Asset allocation varies markedly by segment. While the UHNW and lower HNW segments held more than a third of their private wealth in equities in 2014 (43 percent and 36 percent, respectively), the upper HNW segment held just 24 percent, with a higher proportion of cash and deposits (60 percent versus an average of 42 percent for the two other segments). The upper HNW segment may therefore represent an opportunity for more intensive wealth-management activities.
From a regional viewpoint, the share of private wealth held in equities was highest in North America (49 percent in 2014), followed by Japan (34 percent), Western Europe (33 percent), Asia-Pacific (28 percent, excluding Japan), and MEA (26 percent). Eastern Europe (19 percent) and Latin America (13 percent) had lower equity allocations.
The share of private wealth held in bonds was highest in Latin America (35 percent), followed by Western Europe (27 percent), MEA (24 percent), North America (19 percent), Eastern Europe (16 percent), Asia-Pacific (12 percent, excluding Japan), and Japan (7 percent).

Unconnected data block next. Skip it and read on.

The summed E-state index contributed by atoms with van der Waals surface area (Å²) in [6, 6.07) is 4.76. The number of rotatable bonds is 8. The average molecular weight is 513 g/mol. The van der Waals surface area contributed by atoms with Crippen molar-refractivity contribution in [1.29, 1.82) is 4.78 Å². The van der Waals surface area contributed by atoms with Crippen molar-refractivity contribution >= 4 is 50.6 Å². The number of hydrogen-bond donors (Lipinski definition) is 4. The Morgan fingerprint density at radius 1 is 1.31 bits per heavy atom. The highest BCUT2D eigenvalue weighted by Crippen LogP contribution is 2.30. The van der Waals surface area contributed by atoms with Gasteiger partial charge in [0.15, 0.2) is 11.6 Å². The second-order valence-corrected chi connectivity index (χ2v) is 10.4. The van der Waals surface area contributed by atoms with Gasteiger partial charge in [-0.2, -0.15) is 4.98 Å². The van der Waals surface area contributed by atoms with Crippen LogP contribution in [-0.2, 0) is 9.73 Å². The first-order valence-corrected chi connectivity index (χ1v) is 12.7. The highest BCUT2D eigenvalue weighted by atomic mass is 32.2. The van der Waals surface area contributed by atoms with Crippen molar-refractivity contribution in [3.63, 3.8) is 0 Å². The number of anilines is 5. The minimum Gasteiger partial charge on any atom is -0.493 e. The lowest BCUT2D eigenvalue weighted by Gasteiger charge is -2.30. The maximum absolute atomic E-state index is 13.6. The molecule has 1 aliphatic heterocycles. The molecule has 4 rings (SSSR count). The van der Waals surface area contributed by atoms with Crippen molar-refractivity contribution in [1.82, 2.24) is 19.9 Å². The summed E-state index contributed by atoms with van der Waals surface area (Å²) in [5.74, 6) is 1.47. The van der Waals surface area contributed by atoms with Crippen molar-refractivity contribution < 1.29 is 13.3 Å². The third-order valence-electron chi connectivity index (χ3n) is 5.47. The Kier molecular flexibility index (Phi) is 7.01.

Looking ahead, our projections suggest that past overall trends in asset allocation will continue, allowing for an increasing share in the amount of wealth invested in equities through 2019.
Globally, private wealth booked in offshore centers grew by 7 percent in 2014 (compared with 8 percent for onshore wealth) to reach $11 trillion. The overall $0.7 trillion rise was driven mainly by asset flows originating in Asia-Pacific ($0.3 trillion, excluding Japan), Eastern Europe ($0.2 trillion), and MEA ($0.2 trillion). The 2014 growth rate for offshore wealth was in line with the 7 percent rise posted in 2013, but with increased amounts of offshore wealth flowing back onshore, particularly in the old world. However, the global share of wealth held offshore remained fairly stable in 2014 (at 7 percent of total global wealth).
Looking ahead, offshore wealth is projected to grow at a CAGR of 5 percent through 2019 to reach an estimated $14 trillion, compared with a projected CAGR for onshore wealth of 6 percent.
From an old world versus new world standpoint, significant differences were observed in the share of regional wealth held offshore. In the new world, the largest shares of offshore wealth were in Latin America and MEA (both 28 percent) and Eastern Europe (17 percent). Asia-Pacific (excluding Japan) has a high onshore bias, with just 8 percent of regional wealth held offshore. In the old world, shares of wealth held offshore were also generally low, such as in Western Europe (7 percent), North America (2 percent), and Japan (1 percent). Japan has long had a local and conservative bias, with limited assets flowing offshore owing to both a preference for local banks and a high percentage of cash as an asset class. Overall, old-world wealth held offshore is expected to grow by 1 percent annually through 2019, with the new world projected to have a 7 percent annual increase.